Just before Pete’s death, Carlisle tried to steal a book of Pete’s, a field guide of sorts, full of secrets of the craft. Pete caught Carlisle and chastised his ambition. Perhaps this triggered Carlisle. An alcoholic, angry father figure stood in Carlisle’s way, again. And he acted.
With Pete’s book in hand, Carlisle sets off for Chicago to start a new act with the woman he loves, another carnie named Molly (Rooney Mara). Killing has paid off again.
Rise and Fall
After Pete’s death, the film fast-forwards two years. By this time, Carlisle, with help from Molly, has become one of the most popular and profitable acts in Chicago. One day, a psychiatrist Dr. Lilith Ritter (Cate Blanchett), attends their show. She introduces Carlisle to her rich clients and they begin scamming their wealthy clientele into thinking that they can talk with the deceased.
Eventually, a wealthy man named Ezra Grindle (Richard Jenkins) hires Carlisle. Grindle wants Carlisle to help him communicate with a deceased lover, a woman named Dory, who died after Grindle forced her to have a miscarriage.
After months and months of sessions, Grindle grows impatient and Carlisle becomes increasingly stressed. Carlisle begins to drink and starts up an affair with Ritter. He becomes so desperate, he puts on a spook show that goes horribly wrong. It ends with him killing Grindle and Grindle’s body man. This occurs on the same night that another wealthy couple, who Carlisle had put on a spook show for, commit a murder-suicide.
Now responsible for the deaths of four more people, Carlisle flees Chicago as a stowaway and returns to life on the road. He continues to drink and drink. One day, he stumbles upon a traveling carnival. Perhaps he can start over again.
Disheveled and reeking of alcohol, he goes into the owner’s office to ask for a job. The man says no, adding that he doesn’t need another drunk. But then, just as Carlisle turns to leave, the carnival boss sees another opportunity.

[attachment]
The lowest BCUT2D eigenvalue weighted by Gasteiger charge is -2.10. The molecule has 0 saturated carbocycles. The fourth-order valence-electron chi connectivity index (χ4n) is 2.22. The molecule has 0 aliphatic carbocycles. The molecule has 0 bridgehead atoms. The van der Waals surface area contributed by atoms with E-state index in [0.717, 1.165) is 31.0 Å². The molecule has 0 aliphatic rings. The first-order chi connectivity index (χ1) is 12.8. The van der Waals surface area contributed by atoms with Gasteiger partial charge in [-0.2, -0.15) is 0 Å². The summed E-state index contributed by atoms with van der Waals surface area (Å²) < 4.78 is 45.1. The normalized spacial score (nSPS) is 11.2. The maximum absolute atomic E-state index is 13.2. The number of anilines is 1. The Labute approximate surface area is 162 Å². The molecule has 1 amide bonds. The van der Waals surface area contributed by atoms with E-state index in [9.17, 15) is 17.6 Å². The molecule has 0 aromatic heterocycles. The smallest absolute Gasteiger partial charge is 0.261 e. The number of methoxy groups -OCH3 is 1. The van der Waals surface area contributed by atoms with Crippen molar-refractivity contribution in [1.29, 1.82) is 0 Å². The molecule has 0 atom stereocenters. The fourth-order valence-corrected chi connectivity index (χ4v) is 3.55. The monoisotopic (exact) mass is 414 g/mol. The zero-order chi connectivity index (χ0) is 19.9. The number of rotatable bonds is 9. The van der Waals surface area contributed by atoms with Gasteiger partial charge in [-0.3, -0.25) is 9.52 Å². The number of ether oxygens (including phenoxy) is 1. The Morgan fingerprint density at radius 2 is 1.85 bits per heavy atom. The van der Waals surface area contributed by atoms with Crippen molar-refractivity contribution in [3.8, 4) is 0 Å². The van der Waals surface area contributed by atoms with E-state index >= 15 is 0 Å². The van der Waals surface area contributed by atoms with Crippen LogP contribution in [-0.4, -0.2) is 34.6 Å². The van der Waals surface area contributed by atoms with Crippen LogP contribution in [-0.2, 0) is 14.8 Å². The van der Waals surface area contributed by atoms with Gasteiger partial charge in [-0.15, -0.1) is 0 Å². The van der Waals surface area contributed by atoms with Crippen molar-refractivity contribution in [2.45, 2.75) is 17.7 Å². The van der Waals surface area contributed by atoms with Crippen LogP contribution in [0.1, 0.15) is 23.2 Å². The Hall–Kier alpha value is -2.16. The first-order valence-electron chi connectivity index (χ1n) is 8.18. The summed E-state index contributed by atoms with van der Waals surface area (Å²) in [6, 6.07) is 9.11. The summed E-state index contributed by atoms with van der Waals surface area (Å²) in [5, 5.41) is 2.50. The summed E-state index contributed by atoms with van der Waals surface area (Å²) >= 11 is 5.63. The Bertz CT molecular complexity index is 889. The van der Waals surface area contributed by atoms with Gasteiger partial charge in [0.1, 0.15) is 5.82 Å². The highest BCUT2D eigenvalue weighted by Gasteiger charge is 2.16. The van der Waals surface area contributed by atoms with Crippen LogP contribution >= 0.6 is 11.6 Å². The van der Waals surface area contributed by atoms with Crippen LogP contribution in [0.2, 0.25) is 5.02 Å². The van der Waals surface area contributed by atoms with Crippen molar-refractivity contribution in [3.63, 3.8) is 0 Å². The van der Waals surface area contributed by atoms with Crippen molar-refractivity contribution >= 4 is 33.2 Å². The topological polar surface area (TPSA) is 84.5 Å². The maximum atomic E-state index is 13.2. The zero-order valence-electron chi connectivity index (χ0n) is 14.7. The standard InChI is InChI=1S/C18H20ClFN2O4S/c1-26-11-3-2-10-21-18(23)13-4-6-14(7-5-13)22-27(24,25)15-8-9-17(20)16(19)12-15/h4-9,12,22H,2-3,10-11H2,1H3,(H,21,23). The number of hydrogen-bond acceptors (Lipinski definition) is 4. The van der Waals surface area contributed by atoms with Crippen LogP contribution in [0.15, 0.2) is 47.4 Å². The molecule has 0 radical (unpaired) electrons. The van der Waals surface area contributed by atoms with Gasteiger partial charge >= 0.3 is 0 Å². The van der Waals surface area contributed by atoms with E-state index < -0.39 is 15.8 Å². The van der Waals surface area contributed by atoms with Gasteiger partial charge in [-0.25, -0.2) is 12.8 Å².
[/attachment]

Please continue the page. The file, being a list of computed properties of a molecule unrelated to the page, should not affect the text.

The Last Laugh
Carlisle sits down in front of the carnival boss’ desk. From one carnie to another, the boss says, he’s going to do Carlisle a favor. The boss reaches behind his desk and fixes Carlisle a quick drink. He says he’s got a small job for Carlisle. It doesn’t pay much and it’s temporary, but if he wants it, it’s his.
As the boss talks, we soon realize: it’s the same monologue Clem told Carlisle he used to lure in potential geeks. Carlisle now fits the exact profile of the kind of man Clem would target. And the drink from which Carlisle now sips is most likely laced with some kind of opium.
Carlisle, with a crazed look in his eye, agrees to take the job. “Mister, I was born for it,” he says. Just before he accepts, del Toro moves the camera in on Carlisle’s face. There’s a brief pause. We’re left to wonder: what is Carlisle thinking?
The most obvious answer may be that Carlisle is simply too down-trodden and broken to see what is obviously playing out in front of him. But I think there’s another possibility.
When del Toro brings the camera to Carlisle’s face, we see him thinking, processing. And thus in that final moment, we see Carlisle knowingly embrace his fate, his condemnation for the choices that he made.
After he joined the carnival for the first time, Carlisle had a choice between two father figures: Pete and Clem. The former told him to be fair and cautious. The latter did whatever it took to put on a good show. Carlisle chose Pete’s act, but Clem’s approach. And now he must pay the price. What goes around comes around.
It’s the inclusion of the word “born” that makes Carlisle’s last line so devastating. It’s a change del Toro and Morgan made from the original adaptation, where Carlisle says he was “made” for the role.
“That one word makes a big difference there because we wanted the audience to know very clearly from the beginning that he was going to end up being the geek,” Del Toro said in an interview with the Los Angeles Times. “We didn’t want that to be a surprise … what we wanted is not the what, but the how.”
With one word, we are reminded of Carlisle’s horrible past. The trauma he had to endure. And while his past does not excuse his actions, his final words remind us that we are all victims of circumstance. We don’t all start off on equal footing. Life is often unfair in ways we can’t control. And thus we are left with a sliver of empathy and understanding. Perhaps that is what Carlisle wants. By accepting his fate, he takes ownership of his actions and has one last chance at redemption and forgiveness.